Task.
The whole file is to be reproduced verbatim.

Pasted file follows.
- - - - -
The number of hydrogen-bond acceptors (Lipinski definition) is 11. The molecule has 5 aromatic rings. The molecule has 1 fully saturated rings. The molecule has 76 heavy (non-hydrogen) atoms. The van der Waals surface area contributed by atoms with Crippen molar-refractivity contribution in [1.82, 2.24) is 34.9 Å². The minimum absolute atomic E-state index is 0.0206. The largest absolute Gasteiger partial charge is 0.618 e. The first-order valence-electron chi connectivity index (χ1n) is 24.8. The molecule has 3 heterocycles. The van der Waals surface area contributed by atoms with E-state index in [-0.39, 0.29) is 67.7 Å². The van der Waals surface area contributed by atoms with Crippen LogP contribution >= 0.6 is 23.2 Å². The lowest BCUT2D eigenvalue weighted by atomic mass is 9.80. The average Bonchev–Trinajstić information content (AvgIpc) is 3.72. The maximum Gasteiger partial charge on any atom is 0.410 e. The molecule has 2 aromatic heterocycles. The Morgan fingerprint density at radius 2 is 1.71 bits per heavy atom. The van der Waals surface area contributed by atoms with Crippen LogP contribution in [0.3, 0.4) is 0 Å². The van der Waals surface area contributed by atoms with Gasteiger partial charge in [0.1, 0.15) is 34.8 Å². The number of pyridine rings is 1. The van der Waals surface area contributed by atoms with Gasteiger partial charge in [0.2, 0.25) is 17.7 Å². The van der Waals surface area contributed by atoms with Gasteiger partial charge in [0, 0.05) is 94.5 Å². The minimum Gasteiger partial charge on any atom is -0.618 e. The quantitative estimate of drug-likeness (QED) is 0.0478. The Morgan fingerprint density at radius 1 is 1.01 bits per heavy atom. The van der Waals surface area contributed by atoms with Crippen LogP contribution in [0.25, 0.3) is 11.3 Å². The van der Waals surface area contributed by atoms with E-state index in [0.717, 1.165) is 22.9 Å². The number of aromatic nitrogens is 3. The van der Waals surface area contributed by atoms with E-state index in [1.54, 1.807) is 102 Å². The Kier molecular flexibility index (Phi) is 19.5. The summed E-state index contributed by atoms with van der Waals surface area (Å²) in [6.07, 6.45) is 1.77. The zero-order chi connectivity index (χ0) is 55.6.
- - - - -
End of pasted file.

The number of hydrogen-bond acceptors (Lipinski definition) is 11. The molecule has 5 aromatic rings. The molecule has 1 fully saturated rings. The molecule has 76 heavy (non-hydrogen) atoms. The van der Waals surface area contributed by atoms with Crippen molar-refractivity contribution in [1.82, 2.24) is 34.9 Å². The minimum absolute atomic E-state index is 0.0206. The largest absolute Gasteiger partial charge is 0.618 e. The first-order valence-electron chi connectivity index (χ1n) is 24.8. The molecule has 3 heterocycles. The van der Waals surface area contributed by atoms with E-state index in [-0.39, 0.29) is 67.7 Å². The van der Waals surface area contributed by atoms with Crippen LogP contribution >= 0.6 is 23.2 Å². The lowest BCUT2D eigenvalue weighted by atomic mass is 9.80. The average Bonchev–Trinajstić information content (AvgIpc) is 3.72. The maximum Gasteiger partial charge on any atom is 0.410 e. The molecule has 2 aromatic heterocycles. The Morgan fingerprint density at radius 2 is 1.71 bits per heavy atom. The van der Waals surface area contributed by atoms with Crippen LogP contribution in [0.3, 0.4) is 0 Å². The van der Waals surface area contributed by atoms with Gasteiger partial charge in [0.1, 0.15) is 34.8 Å². The number of pyridine rings is 1. The van der Waals surface area contributed by atoms with Gasteiger partial charge in [0.2, 0.25) is 17.7 Å². The van der Waals surface area contributed by atoms with Gasteiger partial charge in [0, 0.05) is 94.5 Å². The minimum Gasteiger partial charge on any atom is -0.618 e. The quantitative estimate of drug-likeness (QED) is 0.0478. The Morgan fingerprint density at radius 1 is 1.01 bits per heavy atom. The van der Waals surface area contributed by atoms with Crippen LogP contribution in [0.25, 0.3) is 11.3 Å². The van der Waals surface area contributed by atoms with E-state index in [0.717, 1.165) is 22.9 Å². The number of aromatic nitrogens is 3. The van der Waals surface area contributed by atoms with E-state index in [1.54, 1.807) is 102 Å². The Kier molecular flexibility index (Phi) is 19.5. The summed E-state index contributed by atoms with van der Waals surface area (Å²) in [6.07, 6.45) is 1.77. The zero-order chi connectivity index (χ0) is 55.6.